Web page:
Courtesy a couple of attorneys who feel offended on and essentially on that basis have launched a lawsuit, we have introduction to a web site that reviews the work of them and their colleagues - Avvo, which is based in Seattle.
Avvo is an online database providing background information on attorneys - including in Seattle and some other metro areas - and ratings, which the firm says is "based on a proprietary mathematical model applied equally to each lawyer to analyze information Avvo has about them, including their experience, disciplinary sanctions and professional achievements."
The lawsuit was filed on behalf of Seattle attorneys John Henry Browne and Alan Wenokur, who think the system underrated them (and, in the process, misrepresented them).
We're not keen to get into the validity of the mathematical formula involved, or the data fed into it. Inevitably, it is based on a series of assumptions and selected information; most such efforts (and we've worked on a few in other arenas, notably that of public affairs influence) wind up being subjective in one way or another - that is, opinion.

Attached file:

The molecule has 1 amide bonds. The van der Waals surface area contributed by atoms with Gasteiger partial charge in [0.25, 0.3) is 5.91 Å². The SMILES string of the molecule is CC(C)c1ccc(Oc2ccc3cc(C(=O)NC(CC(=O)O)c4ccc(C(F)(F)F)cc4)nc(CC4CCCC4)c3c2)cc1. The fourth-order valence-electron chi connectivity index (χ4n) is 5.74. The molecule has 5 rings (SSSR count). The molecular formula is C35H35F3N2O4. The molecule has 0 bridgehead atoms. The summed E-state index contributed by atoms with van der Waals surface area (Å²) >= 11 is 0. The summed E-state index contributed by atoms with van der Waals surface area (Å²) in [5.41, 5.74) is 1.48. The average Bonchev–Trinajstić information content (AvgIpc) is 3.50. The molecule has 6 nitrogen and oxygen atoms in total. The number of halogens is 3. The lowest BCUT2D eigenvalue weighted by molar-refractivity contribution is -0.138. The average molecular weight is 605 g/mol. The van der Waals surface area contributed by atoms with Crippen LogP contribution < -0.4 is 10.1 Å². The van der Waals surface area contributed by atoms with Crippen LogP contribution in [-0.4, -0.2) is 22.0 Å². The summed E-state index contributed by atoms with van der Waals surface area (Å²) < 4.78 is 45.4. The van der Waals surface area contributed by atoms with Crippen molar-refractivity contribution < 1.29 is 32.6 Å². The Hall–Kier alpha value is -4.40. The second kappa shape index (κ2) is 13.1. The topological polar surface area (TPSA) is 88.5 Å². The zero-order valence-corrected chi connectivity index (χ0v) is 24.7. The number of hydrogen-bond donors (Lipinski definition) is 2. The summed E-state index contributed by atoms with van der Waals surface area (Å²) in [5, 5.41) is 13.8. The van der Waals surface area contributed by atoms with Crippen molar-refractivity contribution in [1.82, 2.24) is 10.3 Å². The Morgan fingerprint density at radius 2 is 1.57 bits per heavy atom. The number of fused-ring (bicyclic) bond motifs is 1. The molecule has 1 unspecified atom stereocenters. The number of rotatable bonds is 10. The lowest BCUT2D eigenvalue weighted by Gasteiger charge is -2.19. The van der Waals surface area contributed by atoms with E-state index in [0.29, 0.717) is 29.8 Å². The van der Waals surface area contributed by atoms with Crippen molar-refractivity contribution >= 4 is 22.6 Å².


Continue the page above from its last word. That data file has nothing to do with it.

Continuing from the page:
If Browne, Wenokur or other attorneys can isolate libelous assertions of fact, that would be one thing: The law of libel could apply. Short of that, they're arguing in essence that no one should be able to express an opinion about professional performance. The leap from there is almost absent: Why then should expressions of opinion about consumer matters of any sort (consumer reports and testing) or even opinion about people in the public sphere - whether public officials or not - be immune from lawsuit? (God help the Willamette Week at Portland and its recent ratings of legislators.) Will movie reviewers be targeted next? If not, why not - movies which critics "disparage" can, after all, suffer loss in ticket sales. (Or at least an attorney could argue that they have.)
Avvo's blog has drawn a number of comments on the suit. We found this one of the most pertinent, from a business owner who has hired a number of attorneys over the years: "There seems to be an attitude of entitlement and arrogance…yes your private little ‘clubby’ world is coming to an end…the Internet is going to change the way lawyers do business just like it has changed many other industries (insurance, real estate, etc.). The notion that information about sanctions and disciplinary actions should hidden from consumers is outrageous. The notion that clients can’t provide feedback on the service they receive because lawyers will claim disparagement is nothing but a thinly veiled attempt to silence them."
Courts traditionally have upheld expression of opinion as highly protected speech, and we suspect they will again here. If not . . . watch out.